Much has been said about the different types of wine glasses; but with product designers going wild on new shapes, colours and forms, which should be the right glass for your precious wine?
The shape of the glass has an impact in the full flavor potencial of the wine, but some facts still hold true. We need the stem to keep body temperature away from the wine. We also need the brim to keep the scent for longer, and a nice, generous low-level filling bottom to swirling a few times, as it allows us to capture a deep scent and to observe the colour. We know that glasses that allows us to see the wine colours clearly, are preferred to decorated or color glass; but now the new dilema is whether strait or curve walls should be referred.
There is no scientific explanation as to which one should be preferred. Several glass experts, such as Daniel Primack -founder of winerackd Co in the UK, and Ronan Saybur head of exclusive wine club 67 Pall in London, assure us that straight wall glasses give us a more rapid absorption of the scent, as the scented particles travel faster into the nasal cavity.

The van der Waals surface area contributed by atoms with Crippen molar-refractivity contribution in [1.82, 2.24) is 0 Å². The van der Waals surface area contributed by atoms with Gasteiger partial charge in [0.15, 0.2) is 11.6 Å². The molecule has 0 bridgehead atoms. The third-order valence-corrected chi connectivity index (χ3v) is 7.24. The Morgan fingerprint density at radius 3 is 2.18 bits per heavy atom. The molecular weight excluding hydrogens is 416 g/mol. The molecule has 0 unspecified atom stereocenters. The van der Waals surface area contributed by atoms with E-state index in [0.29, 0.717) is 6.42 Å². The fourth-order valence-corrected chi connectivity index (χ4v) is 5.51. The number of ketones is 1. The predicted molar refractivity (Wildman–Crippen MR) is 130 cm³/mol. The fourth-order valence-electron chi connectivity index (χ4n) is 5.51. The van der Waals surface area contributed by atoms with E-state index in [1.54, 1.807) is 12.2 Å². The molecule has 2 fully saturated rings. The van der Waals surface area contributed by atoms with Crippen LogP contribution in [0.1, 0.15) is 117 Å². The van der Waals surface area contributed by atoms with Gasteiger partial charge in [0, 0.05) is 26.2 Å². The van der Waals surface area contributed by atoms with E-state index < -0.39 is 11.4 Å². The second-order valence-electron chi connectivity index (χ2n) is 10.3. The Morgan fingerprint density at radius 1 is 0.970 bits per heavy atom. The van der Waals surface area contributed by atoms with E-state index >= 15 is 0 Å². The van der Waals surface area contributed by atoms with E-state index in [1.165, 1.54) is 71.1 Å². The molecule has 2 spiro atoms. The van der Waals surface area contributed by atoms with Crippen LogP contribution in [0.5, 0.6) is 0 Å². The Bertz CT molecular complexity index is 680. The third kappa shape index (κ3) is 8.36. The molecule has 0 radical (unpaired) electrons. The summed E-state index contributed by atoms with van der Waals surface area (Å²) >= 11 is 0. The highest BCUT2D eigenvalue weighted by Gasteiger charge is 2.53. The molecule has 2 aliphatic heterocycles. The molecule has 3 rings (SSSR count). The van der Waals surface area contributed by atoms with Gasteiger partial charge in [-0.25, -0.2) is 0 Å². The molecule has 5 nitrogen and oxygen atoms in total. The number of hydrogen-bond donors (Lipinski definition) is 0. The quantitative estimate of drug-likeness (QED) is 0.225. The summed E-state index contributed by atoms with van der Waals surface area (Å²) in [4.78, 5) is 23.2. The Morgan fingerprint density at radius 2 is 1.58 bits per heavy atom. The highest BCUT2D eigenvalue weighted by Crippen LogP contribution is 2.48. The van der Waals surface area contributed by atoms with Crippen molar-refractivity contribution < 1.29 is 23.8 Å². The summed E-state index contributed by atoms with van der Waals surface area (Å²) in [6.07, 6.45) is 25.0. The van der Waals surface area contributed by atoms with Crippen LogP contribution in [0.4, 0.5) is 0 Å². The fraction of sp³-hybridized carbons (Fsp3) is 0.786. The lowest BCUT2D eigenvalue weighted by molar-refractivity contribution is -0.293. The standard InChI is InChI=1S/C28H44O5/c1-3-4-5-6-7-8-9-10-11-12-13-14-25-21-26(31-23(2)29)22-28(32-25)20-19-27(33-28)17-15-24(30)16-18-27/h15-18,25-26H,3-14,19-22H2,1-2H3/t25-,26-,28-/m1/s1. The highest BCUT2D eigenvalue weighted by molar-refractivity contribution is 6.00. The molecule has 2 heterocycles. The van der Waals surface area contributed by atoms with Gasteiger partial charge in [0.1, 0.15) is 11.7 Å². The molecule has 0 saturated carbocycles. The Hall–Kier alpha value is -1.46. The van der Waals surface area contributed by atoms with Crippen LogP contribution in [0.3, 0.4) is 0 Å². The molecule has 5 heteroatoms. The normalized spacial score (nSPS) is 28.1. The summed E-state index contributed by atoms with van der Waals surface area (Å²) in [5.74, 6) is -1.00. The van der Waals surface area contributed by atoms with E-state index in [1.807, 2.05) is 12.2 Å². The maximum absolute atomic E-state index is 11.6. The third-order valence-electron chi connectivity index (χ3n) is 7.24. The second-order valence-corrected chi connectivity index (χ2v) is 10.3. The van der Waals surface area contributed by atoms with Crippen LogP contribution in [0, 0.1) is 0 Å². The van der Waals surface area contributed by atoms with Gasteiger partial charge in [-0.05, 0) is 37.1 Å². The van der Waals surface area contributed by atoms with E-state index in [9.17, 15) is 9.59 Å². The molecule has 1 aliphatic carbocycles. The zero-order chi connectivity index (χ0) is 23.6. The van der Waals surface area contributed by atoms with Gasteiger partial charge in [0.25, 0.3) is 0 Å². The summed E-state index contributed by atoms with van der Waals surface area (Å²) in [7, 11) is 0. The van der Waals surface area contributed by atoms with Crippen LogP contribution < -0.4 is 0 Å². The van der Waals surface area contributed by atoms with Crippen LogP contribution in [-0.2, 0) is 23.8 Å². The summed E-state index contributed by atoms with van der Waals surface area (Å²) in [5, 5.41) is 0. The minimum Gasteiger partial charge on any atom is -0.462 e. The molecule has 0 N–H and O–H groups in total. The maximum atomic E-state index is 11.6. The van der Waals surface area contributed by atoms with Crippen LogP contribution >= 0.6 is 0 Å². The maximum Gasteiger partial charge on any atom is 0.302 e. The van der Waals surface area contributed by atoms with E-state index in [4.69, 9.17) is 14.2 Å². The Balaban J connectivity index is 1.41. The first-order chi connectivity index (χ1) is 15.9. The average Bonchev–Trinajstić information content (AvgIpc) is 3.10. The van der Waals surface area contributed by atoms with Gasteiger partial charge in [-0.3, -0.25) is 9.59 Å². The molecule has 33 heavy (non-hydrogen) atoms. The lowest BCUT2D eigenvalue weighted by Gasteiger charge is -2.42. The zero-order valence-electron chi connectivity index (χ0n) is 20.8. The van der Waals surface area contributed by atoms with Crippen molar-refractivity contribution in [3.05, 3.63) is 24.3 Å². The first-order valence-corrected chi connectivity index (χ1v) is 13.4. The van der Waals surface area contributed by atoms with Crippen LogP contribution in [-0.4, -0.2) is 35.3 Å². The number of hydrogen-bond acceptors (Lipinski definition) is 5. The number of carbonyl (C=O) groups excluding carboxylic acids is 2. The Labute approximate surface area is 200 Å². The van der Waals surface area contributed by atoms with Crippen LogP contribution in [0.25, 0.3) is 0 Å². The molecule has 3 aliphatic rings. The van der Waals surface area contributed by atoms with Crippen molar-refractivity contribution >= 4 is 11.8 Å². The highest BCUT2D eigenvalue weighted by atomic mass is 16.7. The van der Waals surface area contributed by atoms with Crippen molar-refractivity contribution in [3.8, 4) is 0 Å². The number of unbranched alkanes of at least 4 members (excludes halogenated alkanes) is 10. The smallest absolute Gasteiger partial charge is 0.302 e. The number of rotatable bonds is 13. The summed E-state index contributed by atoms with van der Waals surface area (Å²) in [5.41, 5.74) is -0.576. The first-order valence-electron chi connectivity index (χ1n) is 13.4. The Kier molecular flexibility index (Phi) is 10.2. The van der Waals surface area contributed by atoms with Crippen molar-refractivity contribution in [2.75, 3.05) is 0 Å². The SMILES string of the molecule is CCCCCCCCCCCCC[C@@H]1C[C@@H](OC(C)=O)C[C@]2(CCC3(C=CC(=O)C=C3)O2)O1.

I for once like to see the body of the wine, as well as the scent, and it seems to me that the wine tears will drip much more elegantly and slowly in a curved glass; therefore, you may have to stock both, and use them depending on the age of the wine you are serving.
There are some fantastic looking glasses, like the new line Essence by IITTALA, designed by the Argentine designer Alfredo Haberli. They are simple and elegant sure worth of holding a good Cabernet Sauvignon, or anything else you pour in them. They are available at skandium.com
also “Riedel Crystal Vinum Chianti”, from “Riedel”. This house is renowned for crystal glassware as the first designers and makers of funcional wine glasses, to match specific wines. They are manufactured in Austria and Germany since 1756; you can get them at conranshop.co.uk.
So what ever the wine you are having, have some fun finding the best suited glass, but don’t forget that in the end. It does not matter if the glass is half full or half empty all it matters is that it is you pouring the wine.
Top photo- 67 Pall Mall in London
Second down -Essence by IITTALA
Riedel Crystal Vinum Chianti”, from “Riedel